World Soccer Talk2

RE: Pro Football Weekly Returns…

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So far March has brought Chicagoans whipping snow, chilling cold and more bad Bulls basketball. As Chicagoland Radio and Media recently reported, it also returns a familiar name to football fans–Pro Football Weekly is back!

From 1967 through 2013, Pro Football Weekly was America’s largest news-magazine devoted exclusively to professional football. The magazine’s final owner, Gatehouse Media, ended the publication (and its website) when advertising revenue could not keep up with the printing and distribution costs.

Last year, Arkush was able to regain the rights to the PFW name from Gatehouse Media. Teaming up with Chicago area media publishers Shaw Media, Arkush brought back PFW’s annual NFL Preview Magazines and Fantasy Football Guides.

As of March 1, 2016, PFW is back on a full-time basis. The website, ProFootballWeekly.com officially re-launched this morning.

Hub Arkush, the former and current Editor-in-Chief of Pro Football Weekly, hasn’t been muted during its hibernation period. His website, ChicagoFootball.com has brought us plenty of Bears news and commentary while his time on 670 The Score is some combination of infuriating, interesting and entertaining.

But I’m happy, for Arkush and my fellow football fans, that he and PFW are reunited once again. The PFW website, while not considered the prettiest on the block, delivers stellar news and commentary on teams, players, coaches and front office personnel across the NFL. Welcome back to the big leagues, PFW!

RE: NIU Brings Huskie Chi-Town Showdown to U.S. Cellular Field

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The Northern Illinois University Huskies will take a bus east on Interstate 88 next fall to suit up against the University of Toledo in the first-ever football game hosted at the home of the White Sox.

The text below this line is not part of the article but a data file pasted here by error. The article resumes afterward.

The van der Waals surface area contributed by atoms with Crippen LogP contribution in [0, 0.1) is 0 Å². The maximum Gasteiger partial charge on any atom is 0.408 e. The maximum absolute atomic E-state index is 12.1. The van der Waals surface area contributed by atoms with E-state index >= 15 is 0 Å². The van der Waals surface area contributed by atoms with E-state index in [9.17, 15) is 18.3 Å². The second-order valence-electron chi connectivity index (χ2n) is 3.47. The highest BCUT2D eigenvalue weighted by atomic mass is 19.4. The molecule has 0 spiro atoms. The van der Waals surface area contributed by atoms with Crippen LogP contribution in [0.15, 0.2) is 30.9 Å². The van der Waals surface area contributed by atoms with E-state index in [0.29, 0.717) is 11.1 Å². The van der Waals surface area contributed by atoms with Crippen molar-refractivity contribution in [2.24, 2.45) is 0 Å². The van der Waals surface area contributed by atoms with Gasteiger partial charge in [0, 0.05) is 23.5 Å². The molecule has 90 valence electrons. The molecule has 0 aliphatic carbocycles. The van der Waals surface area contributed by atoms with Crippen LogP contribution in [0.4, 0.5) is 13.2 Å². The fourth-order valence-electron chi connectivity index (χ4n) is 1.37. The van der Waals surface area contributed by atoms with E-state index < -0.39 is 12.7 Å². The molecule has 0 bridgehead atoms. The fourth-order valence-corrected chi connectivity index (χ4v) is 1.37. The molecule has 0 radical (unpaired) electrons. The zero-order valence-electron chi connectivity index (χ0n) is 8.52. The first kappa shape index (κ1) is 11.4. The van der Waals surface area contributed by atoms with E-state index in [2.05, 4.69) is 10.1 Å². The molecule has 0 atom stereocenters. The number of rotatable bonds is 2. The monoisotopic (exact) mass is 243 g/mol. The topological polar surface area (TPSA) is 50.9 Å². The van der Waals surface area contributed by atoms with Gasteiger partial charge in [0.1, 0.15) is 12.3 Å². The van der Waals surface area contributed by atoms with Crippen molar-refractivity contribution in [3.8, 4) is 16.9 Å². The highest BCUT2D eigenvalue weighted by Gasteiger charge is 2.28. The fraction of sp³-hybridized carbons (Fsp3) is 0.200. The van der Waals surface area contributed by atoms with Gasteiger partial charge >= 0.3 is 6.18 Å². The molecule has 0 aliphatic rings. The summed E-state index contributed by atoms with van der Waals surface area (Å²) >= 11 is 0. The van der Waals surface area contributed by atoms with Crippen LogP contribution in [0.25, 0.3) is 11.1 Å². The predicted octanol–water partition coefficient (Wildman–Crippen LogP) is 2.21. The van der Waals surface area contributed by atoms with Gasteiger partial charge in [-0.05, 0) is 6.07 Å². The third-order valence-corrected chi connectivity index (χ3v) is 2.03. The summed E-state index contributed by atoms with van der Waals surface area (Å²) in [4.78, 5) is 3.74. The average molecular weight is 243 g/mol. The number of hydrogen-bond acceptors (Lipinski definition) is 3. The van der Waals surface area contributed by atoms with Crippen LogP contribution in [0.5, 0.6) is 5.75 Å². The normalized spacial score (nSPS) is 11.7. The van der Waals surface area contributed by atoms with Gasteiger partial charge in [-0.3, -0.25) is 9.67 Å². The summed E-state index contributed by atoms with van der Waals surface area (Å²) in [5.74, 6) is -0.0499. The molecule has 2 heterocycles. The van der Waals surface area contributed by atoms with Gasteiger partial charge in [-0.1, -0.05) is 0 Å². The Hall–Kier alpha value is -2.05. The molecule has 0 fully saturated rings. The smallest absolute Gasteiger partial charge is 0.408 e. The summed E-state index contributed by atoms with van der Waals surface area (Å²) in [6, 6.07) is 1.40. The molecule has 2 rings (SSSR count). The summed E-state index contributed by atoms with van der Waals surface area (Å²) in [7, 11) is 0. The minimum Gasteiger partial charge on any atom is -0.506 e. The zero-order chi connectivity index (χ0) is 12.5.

Northern Illinois University and the University of Toledo will play in the “Huskie Chi-Town Showdown,” the first football game in the 25-year history of U.S. Cellular Field, on Wednesday, November 9, 2016.  Annually one of the Mid-American Conference’s premiere contests, the #MACtion game between MAC West Division rivals will air nationally on an ESPN Network at a time to be determined.

The Huskies won’t ever get the recognition of our country’s powerhouse schools although NIU is consistently one of the better football programs in Illinois. It’s nice to see some recognition for a team that has dominated the MAC for nearly a decade.

The Sad Demise of Grantland


Have you ever finished an entire article on Grantland1? If so, you’re a fan with plenty of free time–the website is long-form sports journalism at its best. Now that the Bill Simmons’ spun sports and pop culture site is defunct, you’ll have even more spare time. Sadly, the talented writers at Grantland will publish on the site no more.

There are thousands of websites devoted to sports–major media publications like ESPN and Sports Illustrated, fan-run niche blogs and everything in between. In Grantland, ESPN attempted to capitalize on the popularity of primo columnist Bill Simmons by granting him the dream of creating and running his own website. A boutique island of the ESPN world that was independently operated yet safely tucked into the sports giant’s ownership umbrella. Simmons, a longtime ESPN writer, on-air talent and all-time pain in the ass, reveled in the opportunity to create something unique in the cookie cutter space of sports journalism. A staff was hired and Grantland launched, with much ado, in 2011. An overprotective, overbearing company grants an egotistical, brilliant media star more power–what could go wrong?

Grantland dared to be different mixing two of Bill Simmons’ great loves in life, sports and pop culture. The outspoken editor-in-chief ditched word count limits and put down the editorial pen in favor of long-form prose and get-out-of-the-way leadership. And he brought in award-winning talent to fill its pages with quality content. Pulitzer Prize-winning journalist Wesley Morris, MacArthur Award-winning novelist Colson Whitehead, well-respected author Jonah Keri, New Yorker staff writer Malcom Gladwell, Zach Lowe and others signed on because of Simmons’ gravitational pull. He’s a writer so he ran the site in a way that assumed great journalism would lead to growth, recognition and ultimate victory. Growth and recognition, yes. Ultimate victory, alas not so much.

Bill Simmons, a brash personality that stuck out among his watered-down ESPN brethren, caused his shared of controversy while with the mothership. His 2014 rant against NFL commissioner Roger Goodell2 led to a suspension and the beginning of the end for the Simmons-ESPN relationship: